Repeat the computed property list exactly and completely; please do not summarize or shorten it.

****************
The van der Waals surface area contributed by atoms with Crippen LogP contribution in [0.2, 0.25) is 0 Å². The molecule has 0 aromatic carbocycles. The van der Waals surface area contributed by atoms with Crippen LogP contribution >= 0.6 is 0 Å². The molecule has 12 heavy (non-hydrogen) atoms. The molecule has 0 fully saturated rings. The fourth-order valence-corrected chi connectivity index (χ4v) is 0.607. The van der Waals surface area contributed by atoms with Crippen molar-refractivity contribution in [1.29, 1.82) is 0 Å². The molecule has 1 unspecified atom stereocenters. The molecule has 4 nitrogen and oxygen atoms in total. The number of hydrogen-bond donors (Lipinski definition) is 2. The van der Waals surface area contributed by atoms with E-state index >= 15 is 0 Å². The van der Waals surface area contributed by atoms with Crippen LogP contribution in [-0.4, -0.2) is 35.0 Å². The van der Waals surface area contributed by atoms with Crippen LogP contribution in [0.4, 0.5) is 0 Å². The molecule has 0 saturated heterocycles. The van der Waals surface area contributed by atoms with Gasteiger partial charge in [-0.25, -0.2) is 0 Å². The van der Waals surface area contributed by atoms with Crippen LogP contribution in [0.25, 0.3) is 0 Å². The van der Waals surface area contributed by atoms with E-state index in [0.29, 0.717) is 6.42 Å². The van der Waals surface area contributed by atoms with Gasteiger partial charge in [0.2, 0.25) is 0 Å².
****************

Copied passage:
The van der Waals surface area contributed by atoms with Crippen LogP contribution in [0.2, 0.25) is 0 Å². The molecule has 0 aromatic carbocycles. The van der Waals surface area contributed by atoms with Crippen LogP contribution >= 0.6 is 0 Å². The molecule has 12 heavy (non-hydrogen) atoms. The molecule has 0 fully saturated rings. The fourth-order valence-corrected chi connectivity index (χ4v) is 0.607. The van der Waals surface area contributed by atoms with Crippen molar-refractivity contribution in [1.29, 1.82) is 0 Å². The molecule has 1 unspecified atom stereocenters. The molecule has 4 nitrogen and oxygen atoms in total. The number of hydrogen-bond donors (Lipinski definition) is 2. The van der Waals surface area contributed by atoms with E-state index >= 15 is 0 Å². The van der Waals surface area contributed by atoms with Crippen LogP contribution in [-0.4, -0.2) is 35.0 Å². The van der Waals surface area contributed by atoms with Crippen LogP contribution in [0.4, 0.5) is 0 Å². The molecule has 0 saturated heterocycles. The van der Waals surface area contributed by atoms with Gasteiger partial charge in [-0.25, -0.2) is 0 Å². The van der Waals surface area contributed by atoms with Crippen LogP contribution in [0.25, 0.3) is 0 Å². The van der Waals surface area contributed by atoms with E-state index in [0.29, 0.717) is 6.42 Å². The van der Waals surface area contributed by atoms with Gasteiger partial charge in [0.2, 0.25) is 0 Å².